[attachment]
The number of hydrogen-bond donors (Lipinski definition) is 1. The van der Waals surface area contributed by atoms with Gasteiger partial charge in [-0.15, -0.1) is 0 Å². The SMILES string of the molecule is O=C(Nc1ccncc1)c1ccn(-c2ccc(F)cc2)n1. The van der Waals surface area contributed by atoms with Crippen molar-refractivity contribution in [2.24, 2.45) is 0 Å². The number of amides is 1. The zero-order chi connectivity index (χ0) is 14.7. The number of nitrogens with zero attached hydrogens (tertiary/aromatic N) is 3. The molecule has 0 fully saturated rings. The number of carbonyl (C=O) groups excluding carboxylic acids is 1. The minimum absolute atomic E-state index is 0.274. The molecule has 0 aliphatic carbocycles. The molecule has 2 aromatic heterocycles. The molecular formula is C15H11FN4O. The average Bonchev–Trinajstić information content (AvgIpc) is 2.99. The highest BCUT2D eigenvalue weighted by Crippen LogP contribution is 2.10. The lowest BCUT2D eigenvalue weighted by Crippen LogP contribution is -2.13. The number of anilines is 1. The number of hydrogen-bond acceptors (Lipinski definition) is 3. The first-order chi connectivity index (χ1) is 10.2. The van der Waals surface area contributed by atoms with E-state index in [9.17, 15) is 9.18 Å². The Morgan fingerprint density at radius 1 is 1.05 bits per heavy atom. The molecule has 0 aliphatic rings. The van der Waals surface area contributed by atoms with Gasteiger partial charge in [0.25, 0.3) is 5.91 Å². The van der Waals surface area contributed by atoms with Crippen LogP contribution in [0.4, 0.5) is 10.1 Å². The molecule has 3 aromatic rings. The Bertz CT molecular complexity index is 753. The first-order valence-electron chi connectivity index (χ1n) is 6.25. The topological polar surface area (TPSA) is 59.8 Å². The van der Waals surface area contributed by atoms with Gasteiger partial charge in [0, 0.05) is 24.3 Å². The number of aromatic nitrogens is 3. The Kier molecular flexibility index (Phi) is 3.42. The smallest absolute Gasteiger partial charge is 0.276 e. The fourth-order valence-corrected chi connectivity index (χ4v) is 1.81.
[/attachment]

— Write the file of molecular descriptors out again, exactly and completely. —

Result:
The number of hydrogen-bond donors (Lipinski definition) is 1. The van der Waals surface area contributed by atoms with Gasteiger partial charge in [-0.15, -0.1) is 0 Å². The SMILES string of the molecule is O=C(Nc1ccncc1)c1ccn(-c2ccc(F)cc2)n1. The van der Waals surface area contributed by atoms with Crippen molar-refractivity contribution in [2.24, 2.45) is 0 Å². The number of amides is 1. The zero-order chi connectivity index (χ0) is 14.7. The number of nitrogens with zero attached hydrogens (tertiary/aromatic N) is 3. The molecule has 0 fully saturated rings. The number of carbonyl (C=O) groups excluding carboxylic acids is 1. The minimum absolute atomic E-state index is 0.274. The molecule has 0 aliphatic carbocycles. The molecule has 2 aromatic heterocycles. The molecular formula is C15H11FN4O. The average Bonchev–Trinajstić information content (AvgIpc) is 2.99. The highest BCUT2D eigenvalue weighted by Crippen LogP contribution is 2.10. The lowest BCUT2D eigenvalue weighted by Crippen LogP contribution is -2.13. The number of anilines is 1. The number of hydrogen-bond acceptors (Lipinski definition) is 3. The first-order chi connectivity index (χ1) is 10.2. The van der Waals surface area contributed by atoms with E-state index in [9.17, 15) is 9.18 Å². The Morgan fingerprint density at radius 1 is 1.05 bits per heavy atom. The molecule has 0 aliphatic rings. The van der Waals surface area contributed by atoms with Gasteiger partial charge in [0.25, 0.3) is 5.91 Å². The van der Waals surface area contributed by atoms with Crippen LogP contribution in [0.4, 0.5) is 10.1 Å². The molecule has 3 aromatic rings. The Bertz CT molecular complexity index is 753. The first-order valence-electron chi connectivity index (χ1n) is 6.25. The topological polar surface area (TPSA) is 59.8 Å². The van der Waals surface area contributed by atoms with Gasteiger partial charge in [0, 0.05) is 24.3 Å². The number of aromatic nitrogens is 3. The Kier molecular flexibility index (Phi) is 3.42. The smallest absolute Gasteiger partial charge is 0.276 e. The fourth-order valence-corrected chi connectivity index (χ4v) is 1.81.